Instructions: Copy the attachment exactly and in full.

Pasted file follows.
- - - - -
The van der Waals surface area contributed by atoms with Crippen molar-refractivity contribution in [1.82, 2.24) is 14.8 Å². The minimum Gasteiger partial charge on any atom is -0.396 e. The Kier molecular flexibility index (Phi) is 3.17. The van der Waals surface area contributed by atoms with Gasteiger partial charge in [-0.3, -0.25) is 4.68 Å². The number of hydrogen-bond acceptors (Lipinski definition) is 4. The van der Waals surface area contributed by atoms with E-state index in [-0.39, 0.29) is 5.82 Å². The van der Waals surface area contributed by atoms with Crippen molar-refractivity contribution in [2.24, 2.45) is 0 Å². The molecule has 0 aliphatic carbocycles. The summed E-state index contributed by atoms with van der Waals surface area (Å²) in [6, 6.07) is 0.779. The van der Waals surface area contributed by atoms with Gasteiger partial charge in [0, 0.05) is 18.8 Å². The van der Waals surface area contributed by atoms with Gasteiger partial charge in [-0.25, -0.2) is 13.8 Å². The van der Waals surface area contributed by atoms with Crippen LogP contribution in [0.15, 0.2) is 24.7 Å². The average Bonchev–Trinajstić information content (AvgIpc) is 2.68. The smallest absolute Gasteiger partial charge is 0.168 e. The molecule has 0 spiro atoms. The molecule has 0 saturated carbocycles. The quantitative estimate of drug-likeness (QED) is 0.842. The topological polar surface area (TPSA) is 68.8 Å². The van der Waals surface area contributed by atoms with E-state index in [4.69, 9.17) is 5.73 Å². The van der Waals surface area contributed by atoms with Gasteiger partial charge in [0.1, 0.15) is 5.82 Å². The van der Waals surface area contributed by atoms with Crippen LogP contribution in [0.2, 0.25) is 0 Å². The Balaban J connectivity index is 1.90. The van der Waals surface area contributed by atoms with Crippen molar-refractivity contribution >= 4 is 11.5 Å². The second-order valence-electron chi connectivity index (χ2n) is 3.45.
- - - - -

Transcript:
The van der Waals surface area contributed by atoms with Crippen molar-refractivity contribution in [1.82, 2.24) is 14.8 Å². The minimum Gasteiger partial charge on any atom is -0.396 e. The Kier molecular flexibility index (Phi) is 3.17. The van der Waals surface area contributed by atoms with Gasteiger partial charge in [-0.3, -0.25) is 4.68 Å². The number of hydrogen-bond acceptors (Lipinski definition) is 4. The van der Waals surface area contributed by atoms with E-state index in [-0.39, 0.29) is 5.82 Å². The van der Waals surface area contributed by atoms with Crippen molar-refractivity contribution in [2.24, 2.45) is 0 Å². The molecule has 0 aliphatic carbocycles. The summed E-state index contributed by atoms with van der Waals surface area (Å²) in [6, 6.07) is 0.779. The van der Waals surface area contributed by atoms with Gasteiger partial charge in [0, 0.05) is 18.8 Å². The van der Waals surface area contributed by atoms with Gasteiger partial charge in [-0.25, -0.2) is 13.8 Å². The van der Waals surface area contributed by atoms with Crippen LogP contribution in [0.15, 0.2) is 24.7 Å². The average Bonchev–Trinajstić information content (AvgIpc) is 2.68. The smallest absolute Gasteiger partial charge is 0.168 e. The molecule has 0 spiro atoms. The molecule has 0 saturated carbocycles. The quantitative estimate of drug-likeness (QED) is 0.842. The topological polar surface area (TPSA) is 68.8 Å². The van der Waals surface area contributed by atoms with E-state index in [4.69, 9.17) is 5.73 Å². The van der Waals surface area contributed by atoms with Gasteiger partial charge in [0.1, 0.15) is 5.82 Å². The van der Waals surface area contributed by atoms with Crippen LogP contribution in [0.2, 0.25) is 0 Å². The Balaban J connectivity index is 1.90. The van der Waals surface area contributed by atoms with Crippen molar-refractivity contribution >= 4 is 11.5 Å². The second-order valence-electron chi connectivity index (χ2n) is 3.45.